Something that is interactive involves input or actions on the part of the user. Interactive reading thus requires some action or involvement on the part of the reader. In short, interactive reading encourages the reader to do more than simply read printed text. Print books with alternative endings, ebooks with hyperlinks, virtual books, websites and even blogs and wikis are examples of things that can be read interactively. In these examples, the action of the reader influences or enhances his or her experience of a text.
Elementary school teachers expose their students to various forms of interactive reading to teach language art skills and to facilitate reading comprehension. Teachers use a variety of tools, methods and interactive lessons to increase retention of topics and further learning. Interactive learning materials such as companion websites provide additional involvement beyond the text. Examples of such materials include online games, virtual books with interactive skill-building exercises, videos and other multimedia teaching aids.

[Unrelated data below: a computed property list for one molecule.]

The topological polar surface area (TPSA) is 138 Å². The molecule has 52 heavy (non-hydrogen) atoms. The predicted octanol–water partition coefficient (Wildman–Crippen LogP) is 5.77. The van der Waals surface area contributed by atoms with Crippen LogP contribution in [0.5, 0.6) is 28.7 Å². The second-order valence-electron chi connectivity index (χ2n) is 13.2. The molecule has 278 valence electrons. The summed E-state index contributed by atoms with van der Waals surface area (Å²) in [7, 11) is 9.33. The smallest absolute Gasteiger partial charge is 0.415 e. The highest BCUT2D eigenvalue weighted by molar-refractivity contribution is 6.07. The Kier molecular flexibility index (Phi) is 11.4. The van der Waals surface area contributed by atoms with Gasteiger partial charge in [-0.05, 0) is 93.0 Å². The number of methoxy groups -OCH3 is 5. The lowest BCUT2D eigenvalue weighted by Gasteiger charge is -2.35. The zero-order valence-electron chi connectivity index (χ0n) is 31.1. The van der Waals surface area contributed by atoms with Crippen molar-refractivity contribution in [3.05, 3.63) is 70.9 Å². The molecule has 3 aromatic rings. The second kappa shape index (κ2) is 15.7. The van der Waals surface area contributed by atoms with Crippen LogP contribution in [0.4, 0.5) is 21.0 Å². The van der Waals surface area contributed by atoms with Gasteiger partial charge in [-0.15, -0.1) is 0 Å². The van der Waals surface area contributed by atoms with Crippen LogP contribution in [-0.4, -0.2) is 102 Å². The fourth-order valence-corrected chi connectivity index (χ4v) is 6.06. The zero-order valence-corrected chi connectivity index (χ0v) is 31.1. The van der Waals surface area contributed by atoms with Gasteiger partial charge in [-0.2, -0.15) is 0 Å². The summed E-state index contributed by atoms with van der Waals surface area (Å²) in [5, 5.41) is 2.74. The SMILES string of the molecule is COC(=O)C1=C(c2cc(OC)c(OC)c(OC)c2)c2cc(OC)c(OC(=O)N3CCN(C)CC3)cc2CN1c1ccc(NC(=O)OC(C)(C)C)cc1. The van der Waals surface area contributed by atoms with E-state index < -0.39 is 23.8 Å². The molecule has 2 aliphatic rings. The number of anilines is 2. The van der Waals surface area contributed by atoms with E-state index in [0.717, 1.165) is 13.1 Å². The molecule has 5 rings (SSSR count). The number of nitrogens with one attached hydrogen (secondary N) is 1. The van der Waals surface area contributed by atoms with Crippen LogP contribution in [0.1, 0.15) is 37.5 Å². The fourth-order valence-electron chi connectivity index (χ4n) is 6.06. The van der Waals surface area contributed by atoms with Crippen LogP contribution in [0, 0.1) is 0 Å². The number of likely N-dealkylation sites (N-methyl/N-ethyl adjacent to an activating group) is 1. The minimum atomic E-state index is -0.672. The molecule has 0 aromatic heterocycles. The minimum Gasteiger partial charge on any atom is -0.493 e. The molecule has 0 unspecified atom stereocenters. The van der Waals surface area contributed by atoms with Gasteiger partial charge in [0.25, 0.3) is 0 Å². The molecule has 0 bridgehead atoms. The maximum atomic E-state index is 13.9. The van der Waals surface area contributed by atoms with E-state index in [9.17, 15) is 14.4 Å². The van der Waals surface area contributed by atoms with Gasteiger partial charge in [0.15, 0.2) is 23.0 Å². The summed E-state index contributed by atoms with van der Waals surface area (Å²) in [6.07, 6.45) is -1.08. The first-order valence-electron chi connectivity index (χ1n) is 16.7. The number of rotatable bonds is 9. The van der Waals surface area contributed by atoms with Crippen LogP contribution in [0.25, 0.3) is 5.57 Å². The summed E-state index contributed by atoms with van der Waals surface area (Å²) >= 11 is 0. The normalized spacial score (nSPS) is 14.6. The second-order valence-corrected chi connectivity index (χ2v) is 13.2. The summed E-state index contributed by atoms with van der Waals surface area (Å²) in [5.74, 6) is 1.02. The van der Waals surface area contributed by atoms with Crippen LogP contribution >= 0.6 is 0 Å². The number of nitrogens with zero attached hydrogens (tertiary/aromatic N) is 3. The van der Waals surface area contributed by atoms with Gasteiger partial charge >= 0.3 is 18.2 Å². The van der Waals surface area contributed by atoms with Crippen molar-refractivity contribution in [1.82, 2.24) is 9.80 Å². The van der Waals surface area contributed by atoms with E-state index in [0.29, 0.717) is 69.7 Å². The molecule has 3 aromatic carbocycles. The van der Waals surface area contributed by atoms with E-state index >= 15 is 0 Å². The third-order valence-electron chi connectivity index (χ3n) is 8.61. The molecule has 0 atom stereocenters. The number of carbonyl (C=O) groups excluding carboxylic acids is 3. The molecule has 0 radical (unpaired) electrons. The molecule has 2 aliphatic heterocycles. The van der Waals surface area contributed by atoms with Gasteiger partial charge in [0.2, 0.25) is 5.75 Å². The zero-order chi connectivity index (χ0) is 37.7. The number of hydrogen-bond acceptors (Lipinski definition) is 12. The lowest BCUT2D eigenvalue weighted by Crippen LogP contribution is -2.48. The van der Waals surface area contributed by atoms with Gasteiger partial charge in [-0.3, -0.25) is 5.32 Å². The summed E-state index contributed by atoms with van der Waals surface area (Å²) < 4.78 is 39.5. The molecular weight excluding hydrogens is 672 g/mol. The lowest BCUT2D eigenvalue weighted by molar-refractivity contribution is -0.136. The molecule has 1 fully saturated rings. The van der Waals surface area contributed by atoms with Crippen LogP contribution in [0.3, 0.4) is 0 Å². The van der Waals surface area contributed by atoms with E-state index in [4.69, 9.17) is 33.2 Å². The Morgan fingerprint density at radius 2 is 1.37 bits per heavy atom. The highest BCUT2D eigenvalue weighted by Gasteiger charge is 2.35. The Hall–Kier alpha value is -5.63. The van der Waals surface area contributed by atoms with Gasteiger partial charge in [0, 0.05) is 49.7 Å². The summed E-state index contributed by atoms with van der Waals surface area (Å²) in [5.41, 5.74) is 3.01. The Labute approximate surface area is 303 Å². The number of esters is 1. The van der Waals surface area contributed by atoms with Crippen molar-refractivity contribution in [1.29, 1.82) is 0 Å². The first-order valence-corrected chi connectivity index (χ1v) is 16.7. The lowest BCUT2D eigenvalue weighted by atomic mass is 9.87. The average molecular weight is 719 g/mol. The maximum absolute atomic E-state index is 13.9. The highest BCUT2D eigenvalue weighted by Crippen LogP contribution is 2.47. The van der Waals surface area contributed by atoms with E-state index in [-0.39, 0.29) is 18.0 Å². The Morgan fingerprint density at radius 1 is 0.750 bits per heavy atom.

School-age children are not the only ones to benefit from interactive reading. Adults have the ability to learn online from a variety of interactive media. Newspaper and magazine websites are primary examples. Through online content, publishers encourage readers to go beyond the printed text or online articles. Readers can comment, provide feedback, attend online seminars or glean resources for further study from reading and following links.
The use of interactive learning materials, and indeed the entire concept of interactive reading, is commonly associated with technology. In actuality, encouraging the physical interaction of readers with the text they read is not a new concept. Pop-up books with movable elements and additional content appeared in Victorian-era learning materials. These early forms of interactive reading sought to engage children with manipulative components to illustrate concepts and complex systems. Encyclopedias from the mid to late-1900s featured clear cellophane overlays that allowed readers to dissect anatomies system by system as they turn the pages to build each systems’ layers.
Modern technology allows for a far deeper and broader use of interactive media. Readers become an integral part of their own absorption of information with the use of multimedia tools, online content and various interactions. Publishers encourage readers to get involved with the materials printed by providing an ever-expanding menu of options for further understanding and enjoyment. Websites, blogs, user-generated wikis, online games and ebooks are just a few examples of what is available in terms of interactive learning materials and options.